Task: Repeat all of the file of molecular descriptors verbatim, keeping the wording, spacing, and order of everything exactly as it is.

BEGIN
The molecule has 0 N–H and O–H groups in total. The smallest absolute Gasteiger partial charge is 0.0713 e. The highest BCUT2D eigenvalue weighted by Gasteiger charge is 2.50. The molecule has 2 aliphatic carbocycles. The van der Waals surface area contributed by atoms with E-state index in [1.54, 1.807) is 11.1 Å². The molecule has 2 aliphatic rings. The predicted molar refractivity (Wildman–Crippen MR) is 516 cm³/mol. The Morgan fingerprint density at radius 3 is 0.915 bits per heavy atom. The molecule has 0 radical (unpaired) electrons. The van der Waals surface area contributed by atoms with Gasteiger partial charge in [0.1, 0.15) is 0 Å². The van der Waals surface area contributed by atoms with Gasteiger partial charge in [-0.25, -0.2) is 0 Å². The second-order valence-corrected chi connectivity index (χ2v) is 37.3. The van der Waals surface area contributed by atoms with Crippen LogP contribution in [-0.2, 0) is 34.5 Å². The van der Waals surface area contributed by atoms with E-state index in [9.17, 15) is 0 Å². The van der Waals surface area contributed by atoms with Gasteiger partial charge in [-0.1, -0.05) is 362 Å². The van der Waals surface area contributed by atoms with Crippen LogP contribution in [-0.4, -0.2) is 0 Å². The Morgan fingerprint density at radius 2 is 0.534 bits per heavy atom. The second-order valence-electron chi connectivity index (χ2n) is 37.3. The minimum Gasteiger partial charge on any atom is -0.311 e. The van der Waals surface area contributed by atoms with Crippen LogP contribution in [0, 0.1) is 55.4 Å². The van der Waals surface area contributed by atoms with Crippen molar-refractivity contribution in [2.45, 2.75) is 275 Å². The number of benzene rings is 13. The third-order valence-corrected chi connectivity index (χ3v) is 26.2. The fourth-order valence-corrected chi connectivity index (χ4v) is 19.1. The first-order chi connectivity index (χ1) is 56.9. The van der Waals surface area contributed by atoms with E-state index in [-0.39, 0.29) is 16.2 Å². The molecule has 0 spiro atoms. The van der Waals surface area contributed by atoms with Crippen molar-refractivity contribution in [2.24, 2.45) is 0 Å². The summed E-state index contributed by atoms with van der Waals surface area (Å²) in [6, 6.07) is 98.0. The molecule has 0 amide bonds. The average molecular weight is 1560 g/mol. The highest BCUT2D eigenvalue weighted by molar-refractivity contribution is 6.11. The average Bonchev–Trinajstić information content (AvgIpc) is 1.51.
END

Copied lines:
The molecule has 0 N–H and O–H groups in total. The smallest absolute Gasteiger partial charge is 0.0713 e. The highest BCUT2D eigenvalue weighted by Gasteiger charge is 2.50. The molecule has 2 aliphatic carbocycles. The van der Waals surface area contributed by atoms with E-state index in [1.54, 1.807) is 11.1 Å². The molecule has 2 aliphatic rings. The predicted molar refractivity (Wildman–Crippen MR) is 516 cm³/mol. The Morgan fingerprint density at radius 3 is 0.915 bits per heavy atom. The molecule has 0 radical (unpaired) electrons. The van der Waals surface area contributed by atoms with Gasteiger partial charge in [0.1, 0.15) is 0 Å². The van der Waals surface area contributed by atoms with Gasteiger partial charge in [-0.25, -0.2) is 0 Å². The second-order valence-corrected chi connectivity index (χ2v) is 37.3. The van der Waals surface area contributed by atoms with Crippen LogP contribution in [-0.2, 0) is 34.5 Å². The van der Waals surface area contributed by atoms with E-state index in [9.17, 15) is 0 Å². The van der Waals surface area contributed by atoms with Gasteiger partial charge in [-0.1, -0.05) is 362 Å². The van der Waals surface area contributed by atoms with Crippen LogP contribution in [-0.4, -0.2) is 0 Å². The Morgan fingerprint density at radius 2 is 0.534 bits per heavy atom. The second-order valence-electron chi connectivity index (χ2n) is 37.3. The minimum Gasteiger partial charge on any atom is -0.311 e. The van der Waals surface area contributed by atoms with Crippen LogP contribution in [0, 0.1) is 55.4 Å². The van der Waals surface area contributed by atoms with Crippen molar-refractivity contribution in [2.45, 2.75) is 275 Å². The number of benzene rings is 13. The third-order valence-corrected chi connectivity index (χ3v) is 26.2. The fourth-order valence-corrected chi connectivity index (χ4v) is 19.1. The first-order chi connectivity index (χ1) is 56.9. The van der Waals surface area contributed by atoms with E-state index in [-0.39, 0.29) is 16.2 Å². The molecule has 0 spiro atoms. The van der Waals surface area contributed by atoms with Crippen molar-refractivity contribution in [2.24, 2.45) is 0 Å². The summed E-state index contributed by atoms with van der Waals surface area (Å²) in [6, 6.07) is 98.0. The molecule has 0 amide bonds. The average molecular weight is 1560 g/mol. The highest BCUT2D eigenvalue weighted by molar-refractivity contribution is 6.11. The average Bonchev–Trinajstić information content (AvgIpc) is 1.51.